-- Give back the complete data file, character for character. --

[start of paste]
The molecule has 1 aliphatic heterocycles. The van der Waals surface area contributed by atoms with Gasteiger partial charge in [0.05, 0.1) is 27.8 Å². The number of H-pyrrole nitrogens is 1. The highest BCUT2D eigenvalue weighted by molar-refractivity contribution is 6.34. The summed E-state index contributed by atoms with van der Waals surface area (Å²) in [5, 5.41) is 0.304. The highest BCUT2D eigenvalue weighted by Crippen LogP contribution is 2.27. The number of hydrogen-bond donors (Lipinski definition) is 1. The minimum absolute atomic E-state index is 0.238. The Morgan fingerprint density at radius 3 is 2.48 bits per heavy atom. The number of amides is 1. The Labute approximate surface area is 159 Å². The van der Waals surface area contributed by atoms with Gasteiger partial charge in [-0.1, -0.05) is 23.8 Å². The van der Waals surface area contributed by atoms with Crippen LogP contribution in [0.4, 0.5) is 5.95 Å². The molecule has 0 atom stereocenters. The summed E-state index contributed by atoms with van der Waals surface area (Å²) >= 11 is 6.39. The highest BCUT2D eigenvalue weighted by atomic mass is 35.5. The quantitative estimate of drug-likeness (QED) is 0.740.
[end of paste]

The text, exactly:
The molecule has 1 aliphatic heterocycles. The van der Waals surface area contributed by atoms with Gasteiger partial charge in [0.05, 0.1) is 27.8 Å². The number of H-pyrrole nitrogens is 1. The highest BCUT2D eigenvalue weighted by molar-refractivity contribution is 6.34. The summed E-state index contributed by atoms with van der Waals surface area (Å²) in [5, 5.41) is 0.304. The highest BCUT2D eigenvalue weighted by Crippen LogP contribution is 2.27. The number of hydrogen-bond donors (Lipinski definition) is 1. The minimum absolute atomic E-state index is 0.238. The Morgan fingerprint density at radius 3 is 2.48 bits per heavy atom. The number of amides is 1. The Labute approximate surface area is 159 Å². The van der Waals surface area contributed by atoms with Gasteiger partial charge in [-0.1, -0.05) is 23.8 Å². The van der Waals surface area contributed by atoms with Crippen LogP contribution in [0.4, 0.5) is 5.95 Å². The molecule has 0 atom stereocenters. The summed E-state index contributed by atoms with van der Waals surface area (Å²) >= 11 is 6.39. The highest BCUT2D eigenvalue weighted by atomic mass is 35.5. The quantitative estimate of drug-likeness (QED) is 0.740.